May 12, 2020
I came across a Facebook challenge recently that asked people to post their senior year pictures from high school to show solidarity to graduates who are not allowed to have their graduation or commencement exercises. I can’t imagine what it must feel like to have worked so hard to reach a goal and not be able to celebrate its accomplishment. Graduation ceremonies are being postponed or cancelled all over the country.
Can you imagine being an 18 year old today? Can you imagine having to imagine your place in a world marked by pandemic?
Can you imagine having to answer those questions like “What’s next for you?” or “Where are you going from here?”
Can you imagine trying to see the future in a time when everything is hard and nothing is clear?
It’s strange to think that these kids won’t be able to celebrate their accomplishments with the same pomp and circumstance we did. Most of us graduated high school with a plan. Either four more years of college or a couple more years of trade school and then a career, maybe a family. We were able to dream about where we would be five years from now. We were free to imagine a future with hopeful anticipation. We were able to negotiate transitions because we had the audacity to see a future worth reaching for.
Our cultural ritual of graduation is more than a simple means of conferring degrees. We can mail those once all the work is done. The ritual of graduation is how we as a culture make sense of times of transitions. We celebrate the ending of our childhoods when we graduate from high school. We celebrate our preparedness for life in the real world when we graduate from college or graduate school. We use these events as launching pads where we push ourselves off the limbs of the tree to fly in an open sky.
We celebrate the transitions from learning something to practicing something. It’s a time to celebrate the past with its hardships and challenges and look forward to the future with its hopes and dreams. It’s about saying goodbye to old friends who have walked with us for so long and preparing ourselves to make new friends and allies as we journey forward. This is how we practice the life long skill of future building.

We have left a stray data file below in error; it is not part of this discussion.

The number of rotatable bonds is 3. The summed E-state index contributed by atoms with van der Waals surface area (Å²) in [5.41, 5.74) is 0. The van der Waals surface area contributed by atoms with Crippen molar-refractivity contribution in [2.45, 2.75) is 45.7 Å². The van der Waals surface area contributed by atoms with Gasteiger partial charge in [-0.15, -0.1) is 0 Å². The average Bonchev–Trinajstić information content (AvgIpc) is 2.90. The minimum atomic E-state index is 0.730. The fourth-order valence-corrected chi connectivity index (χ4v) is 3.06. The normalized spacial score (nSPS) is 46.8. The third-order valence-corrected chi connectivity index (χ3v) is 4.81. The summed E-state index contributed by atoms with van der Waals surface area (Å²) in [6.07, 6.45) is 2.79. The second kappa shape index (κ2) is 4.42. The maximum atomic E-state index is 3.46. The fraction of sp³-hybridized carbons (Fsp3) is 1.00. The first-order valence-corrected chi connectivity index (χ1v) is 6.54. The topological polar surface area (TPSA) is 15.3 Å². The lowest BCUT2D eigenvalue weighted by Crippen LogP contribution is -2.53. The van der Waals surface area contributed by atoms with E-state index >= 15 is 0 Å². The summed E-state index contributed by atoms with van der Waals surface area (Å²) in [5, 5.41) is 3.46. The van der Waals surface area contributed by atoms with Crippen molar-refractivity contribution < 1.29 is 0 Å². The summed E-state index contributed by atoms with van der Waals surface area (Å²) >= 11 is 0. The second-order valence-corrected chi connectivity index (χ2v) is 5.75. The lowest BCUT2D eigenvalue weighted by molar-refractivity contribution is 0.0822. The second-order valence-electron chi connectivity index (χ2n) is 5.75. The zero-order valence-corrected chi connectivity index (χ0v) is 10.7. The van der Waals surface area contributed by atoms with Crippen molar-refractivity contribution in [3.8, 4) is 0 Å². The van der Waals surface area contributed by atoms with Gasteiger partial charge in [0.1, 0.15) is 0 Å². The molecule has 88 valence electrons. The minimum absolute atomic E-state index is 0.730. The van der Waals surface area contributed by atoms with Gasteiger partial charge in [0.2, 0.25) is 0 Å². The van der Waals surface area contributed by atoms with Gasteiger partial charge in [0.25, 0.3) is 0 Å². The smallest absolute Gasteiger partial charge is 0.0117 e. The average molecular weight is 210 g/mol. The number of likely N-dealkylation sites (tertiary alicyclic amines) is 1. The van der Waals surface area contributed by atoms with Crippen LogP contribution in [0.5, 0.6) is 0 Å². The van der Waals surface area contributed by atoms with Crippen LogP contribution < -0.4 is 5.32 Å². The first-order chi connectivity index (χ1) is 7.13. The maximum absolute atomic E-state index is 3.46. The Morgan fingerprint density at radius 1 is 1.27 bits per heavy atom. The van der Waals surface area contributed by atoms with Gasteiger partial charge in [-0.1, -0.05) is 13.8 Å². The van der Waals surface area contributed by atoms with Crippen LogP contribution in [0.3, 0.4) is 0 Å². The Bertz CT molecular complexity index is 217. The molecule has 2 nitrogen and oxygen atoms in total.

When we learn to celebrate what is ending and look forward to what is beginning, we learn from an early age to navigate the most difficult task of grief. The skills we learned when we said goodbye to our high school friends are the same skills we will need to navigate grief for the rest of our lives. In our current season of grief and loss, it is of paramount importance to practice future building.
But that skill takes time and patience to put into practice. There are a few things we have to do before we can truly begin dreaming about a future. The transition time between loss and reorganization is sacred. It must be tended to with intention and patience. It is during the transition from past (before the loss when we felt whole) to future (when we reorganize and reorient) that we learn and develop new skills for navigating a brave new world.
This is the urgent vocation of now. Now, exactly where you stand in all of its pain and messiness, is precisely where you need to be. The future may be fuzzy and unclear. For some of us, it might feel down right impossible to see. That’s ok, my dear. All shall be clear in its own time.
Over the weekend I watched Frozen 2. I’ve never seen a kids movie that deals with grief so aptly as this film. There are several themes, in fact, threaded throughout the film that make it a remarkable exposition of all the things we are facing today. There’s as scene were Elsa and Anna are trying to make sense of a situation that puts everyone in their community in danger. They look to the sage troll king Grand Pabbie for guidance. Grand Pabbie shows them visions of past and present. But in the end, not even the Troll King can see the future.
That’s when he tells Anna some of the best advice I’ve ever heard about future building. Grand Pabbie says “the past is not what it seems. A wrong demands to be righted. The truth must be found. Without it, I see no future. When one can see no future, all one can do is the next right thing.” I was blown away by the simplicity and freedom of this phrase. The next right thing! That’s all expected of us. Not some grand overture or some insurmountable task. All we have to do, especially during the times of transition when we can’t see the future, all we have to do is the next right thing.
I get this sentiment often from patients and their caregivers. There seems to be so much coming at them. Their loss has knocked them off balance and all they see is the wall of the tsunami about to crash over them. How do you take it all in? How do you survive something so big? How do you keep from drowning in the fear, anxiety, and insurmountable wall of despair?
I used to tell them the trick to eating an elephant is taking one bite at a time. Now I’m going to tell them the only step they have to take is the next one. The next right thing is easier to do at the base of the mountain. It is nearly impossible to see or imagine the top. There’s too much in between that threatens to undo us or knock us off the cliffs. But taking one step at a time, one right thing at a time, allows us to operate in the world of the possible. We might not be able to say where we will be in five years, but we can choose to take a step forward, then another, and another. All along the way, step by step, choice by choice, we build a future. The way is made by walking.
Below is a link to a song Anna sings about her grief and the heaviness of it. I leave you today with this song and the admonishment to do the next right thing. Everything else will find its place in time.